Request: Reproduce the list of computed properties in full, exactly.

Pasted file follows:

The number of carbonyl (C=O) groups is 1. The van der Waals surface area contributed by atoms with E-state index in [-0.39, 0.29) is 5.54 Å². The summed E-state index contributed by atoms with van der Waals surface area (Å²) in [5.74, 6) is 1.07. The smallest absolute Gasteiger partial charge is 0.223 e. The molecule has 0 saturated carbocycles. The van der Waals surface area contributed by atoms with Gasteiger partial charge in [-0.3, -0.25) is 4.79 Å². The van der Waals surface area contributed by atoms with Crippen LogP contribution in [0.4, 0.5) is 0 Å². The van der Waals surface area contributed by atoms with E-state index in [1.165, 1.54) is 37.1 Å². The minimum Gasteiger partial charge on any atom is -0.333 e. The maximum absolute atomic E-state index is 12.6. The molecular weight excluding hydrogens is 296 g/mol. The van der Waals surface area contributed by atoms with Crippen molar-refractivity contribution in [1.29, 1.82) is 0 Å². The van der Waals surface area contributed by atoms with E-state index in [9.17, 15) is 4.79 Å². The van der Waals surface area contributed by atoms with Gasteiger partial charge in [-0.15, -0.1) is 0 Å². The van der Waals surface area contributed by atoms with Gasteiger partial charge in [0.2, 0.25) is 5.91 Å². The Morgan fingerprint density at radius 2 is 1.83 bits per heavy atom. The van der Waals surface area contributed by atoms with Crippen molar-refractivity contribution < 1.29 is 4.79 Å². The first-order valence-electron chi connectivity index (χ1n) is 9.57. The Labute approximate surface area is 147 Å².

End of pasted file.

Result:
The number of carbonyl (C=O) groups is 1. The van der Waals surface area contributed by atoms with E-state index in [-0.39, 0.29) is 5.54 Å². The summed E-state index contributed by atoms with van der Waals surface area (Å²) in [5.74, 6) is 1.07. The smallest absolute Gasteiger partial charge is 0.223 e. The molecule has 0 saturated carbocycles. The van der Waals surface area contributed by atoms with Gasteiger partial charge in [-0.3, -0.25) is 4.79 Å². The van der Waals surface area contributed by atoms with Crippen LogP contribution in [0.4, 0.5) is 0 Å². The van der Waals surface area contributed by atoms with E-state index in [1.165, 1.54) is 37.1 Å². The minimum Gasteiger partial charge on any atom is -0.333 e. The maximum absolute atomic E-state index is 12.6. The molecular weight excluding hydrogens is 296 g/mol. The van der Waals surface area contributed by atoms with Crippen molar-refractivity contribution in [1.29, 1.82) is 0 Å². The van der Waals surface area contributed by atoms with E-state index in [9.17, 15) is 4.79 Å². The van der Waals surface area contributed by atoms with Gasteiger partial charge in [-0.15, -0.1) is 0 Å². The van der Waals surface area contributed by atoms with Gasteiger partial charge in [0.2, 0.25) is 5.91 Å². The Morgan fingerprint density at radius 2 is 1.83 bits per heavy atom. The van der Waals surface area contributed by atoms with Crippen molar-refractivity contribution < 1.29 is 4.79 Å². The first-order valence-electron chi connectivity index (χ1n) is 9.57. The Labute approximate surface area is 147 Å².